Flies were raised on standard fly food (unless otherwise noted) at 25°C in a 12:12 light-dark cycle. The following transgenes were used in this study - nsyb-GAL4 (Riabinina et al., 2015) (BDSC_51941), Orco-GAL4 (Kreher et al., 2005) (BDSC_23292), UAS-GFP, GH146-GAL4 (Stocker et al., 1997)(BDSC_30026), Gr5a-GAL4 (Thorne et al., 2004), R58E02-GAL4 (Liu et al., 2012), P1a-split GAL4 (Hoopfer et al., 2015), MB434B-split GAL4 (Aso et al., 2014), Tdc2-GAL4 (Cole et al., 2005), MB247-GAL4 (Zars et al., 2000), UAS-(FRT.STOP)mCD8-GFP (Potter et al., 2010) (BDSC_30032) and UAS-(FRT.STOP)GFP.myr (BDSC_55810), UAS-6XmCherry-HA(Shearin et al., 2014) (BDSC_52267), QUAS-6xGFP(BDSC_52264)(Shearin et al., 2014), 20XUAS-FLPD5 (Nern et al., 2011)(BDSC_55805), GH146-QF(Potter et al., 2010) (BDSC_30014), QUAS(FRT.STOP)GFP (Potter et al., 2010) (BDSC_30134), NP21-GAL4 (Hayashi et al., 2002) (BDSC_30027), Actin5C-GAL4 (BDSC_4414), Orco-LexAVP16 (Lai et al., 2008), Gr21-GAL4 (Scott et al., 2001), UAS-TNT (Sweeney et al., 1995), 10XUAS-GFP-DD (this study), 10XUAS-FLP-DD (this study), nsyb-GAL80-DD (this study), 13XLexAop-GFP-DD (this study). See supplementary information for list of fly genotypes for every experiment.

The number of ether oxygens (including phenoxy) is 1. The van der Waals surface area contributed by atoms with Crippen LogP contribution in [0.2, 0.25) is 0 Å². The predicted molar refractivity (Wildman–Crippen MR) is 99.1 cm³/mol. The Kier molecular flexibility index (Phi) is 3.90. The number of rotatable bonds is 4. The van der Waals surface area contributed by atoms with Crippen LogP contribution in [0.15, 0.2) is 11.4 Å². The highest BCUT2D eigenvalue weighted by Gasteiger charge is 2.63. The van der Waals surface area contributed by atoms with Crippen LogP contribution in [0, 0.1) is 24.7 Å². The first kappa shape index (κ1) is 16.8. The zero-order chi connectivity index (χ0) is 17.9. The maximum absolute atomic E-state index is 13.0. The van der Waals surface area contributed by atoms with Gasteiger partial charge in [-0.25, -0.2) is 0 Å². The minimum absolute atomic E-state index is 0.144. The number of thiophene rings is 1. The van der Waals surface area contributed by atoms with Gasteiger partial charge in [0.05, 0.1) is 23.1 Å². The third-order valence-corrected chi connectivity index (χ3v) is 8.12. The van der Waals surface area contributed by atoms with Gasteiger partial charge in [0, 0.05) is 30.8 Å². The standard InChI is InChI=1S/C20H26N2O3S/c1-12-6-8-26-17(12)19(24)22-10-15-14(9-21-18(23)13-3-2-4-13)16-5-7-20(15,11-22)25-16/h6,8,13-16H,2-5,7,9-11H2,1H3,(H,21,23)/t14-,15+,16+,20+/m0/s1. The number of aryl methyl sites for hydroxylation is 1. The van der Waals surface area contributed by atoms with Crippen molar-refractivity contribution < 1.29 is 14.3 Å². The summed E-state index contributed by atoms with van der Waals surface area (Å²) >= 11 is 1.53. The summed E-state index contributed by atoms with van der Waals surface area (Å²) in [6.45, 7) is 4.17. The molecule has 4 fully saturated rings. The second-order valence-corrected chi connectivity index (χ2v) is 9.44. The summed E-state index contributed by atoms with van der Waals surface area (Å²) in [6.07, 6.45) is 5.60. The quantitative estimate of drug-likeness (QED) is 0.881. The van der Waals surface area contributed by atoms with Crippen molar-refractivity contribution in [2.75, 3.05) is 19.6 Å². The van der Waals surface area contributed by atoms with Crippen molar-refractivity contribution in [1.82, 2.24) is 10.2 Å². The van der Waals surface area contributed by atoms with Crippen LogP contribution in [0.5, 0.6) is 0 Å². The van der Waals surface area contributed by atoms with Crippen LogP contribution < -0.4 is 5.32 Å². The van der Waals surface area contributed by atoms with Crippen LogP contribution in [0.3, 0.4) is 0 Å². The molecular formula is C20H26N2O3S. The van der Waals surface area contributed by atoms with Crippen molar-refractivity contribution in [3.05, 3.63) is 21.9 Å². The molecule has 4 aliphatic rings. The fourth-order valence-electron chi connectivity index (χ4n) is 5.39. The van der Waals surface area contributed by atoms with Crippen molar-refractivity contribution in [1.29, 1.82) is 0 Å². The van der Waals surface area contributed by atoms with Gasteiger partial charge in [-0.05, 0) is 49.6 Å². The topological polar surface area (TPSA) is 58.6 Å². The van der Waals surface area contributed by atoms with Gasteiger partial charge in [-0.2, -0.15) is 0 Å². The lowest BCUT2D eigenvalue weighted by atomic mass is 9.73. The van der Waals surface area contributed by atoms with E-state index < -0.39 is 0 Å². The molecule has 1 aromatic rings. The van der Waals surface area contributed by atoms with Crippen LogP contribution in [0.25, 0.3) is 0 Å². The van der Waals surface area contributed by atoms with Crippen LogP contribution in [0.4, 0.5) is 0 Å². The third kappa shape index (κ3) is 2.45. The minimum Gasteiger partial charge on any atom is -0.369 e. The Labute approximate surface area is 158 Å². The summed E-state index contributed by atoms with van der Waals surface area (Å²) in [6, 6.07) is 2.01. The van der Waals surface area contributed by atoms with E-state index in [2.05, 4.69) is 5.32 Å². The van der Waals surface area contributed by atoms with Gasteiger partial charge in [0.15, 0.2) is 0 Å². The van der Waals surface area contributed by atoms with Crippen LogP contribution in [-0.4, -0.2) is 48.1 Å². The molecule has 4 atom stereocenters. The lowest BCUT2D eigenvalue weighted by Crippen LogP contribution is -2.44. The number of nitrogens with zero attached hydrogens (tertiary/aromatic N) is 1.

Drosophila codon optimized destabilized domain (DD) was synthesized with 5' XhoI and 3' XbaI overhangs by Genewiz, Inc. (La Jolla, CA). Plasmids were generated using standard protocols for PCR, restriction digestion and ligation.